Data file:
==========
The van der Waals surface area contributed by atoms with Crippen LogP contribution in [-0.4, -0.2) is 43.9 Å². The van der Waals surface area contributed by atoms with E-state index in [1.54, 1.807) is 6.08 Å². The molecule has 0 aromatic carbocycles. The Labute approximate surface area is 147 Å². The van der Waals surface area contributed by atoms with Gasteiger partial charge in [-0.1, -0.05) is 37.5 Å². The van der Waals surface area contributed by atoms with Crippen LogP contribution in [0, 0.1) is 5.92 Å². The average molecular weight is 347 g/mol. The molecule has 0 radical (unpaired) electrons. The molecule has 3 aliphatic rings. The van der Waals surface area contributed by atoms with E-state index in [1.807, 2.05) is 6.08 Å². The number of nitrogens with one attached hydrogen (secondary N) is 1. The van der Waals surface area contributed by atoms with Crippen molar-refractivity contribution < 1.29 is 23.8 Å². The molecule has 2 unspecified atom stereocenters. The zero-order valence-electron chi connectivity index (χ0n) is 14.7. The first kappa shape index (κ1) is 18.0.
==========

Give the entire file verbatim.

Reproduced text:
The van der Waals surface area contributed by atoms with Crippen LogP contribution in [-0.4, -0.2) is 43.9 Å². The van der Waals surface area contributed by atoms with E-state index in [1.54, 1.807) is 6.08 Å². The molecule has 0 aromatic carbocycles. The Labute approximate surface area is 147 Å². The van der Waals surface area contributed by atoms with Gasteiger partial charge in [-0.1, -0.05) is 37.5 Å². The van der Waals surface area contributed by atoms with Crippen LogP contribution in [0, 0.1) is 5.92 Å². The average molecular weight is 347 g/mol. The molecule has 0 radical (unpaired) electrons. The molecule has 3 aliphatic rings. The van der Waals surface area contributed by atoms with E-state index in [1.807, 2.05) is 6.08 Å². The number of nitrogens with one attached hydrogen (secondary N) is 1. The van der Waals surface area contributed by atoms with Crippen molar-refractivity contribution < 1.29 is 23.8 Å². The molecule has 2 unspecified atom stereocenters. The zero-order valence-electron chi connectivity index (χ0n) is 14.7. The first kappa shape index (κ1) is 18.0.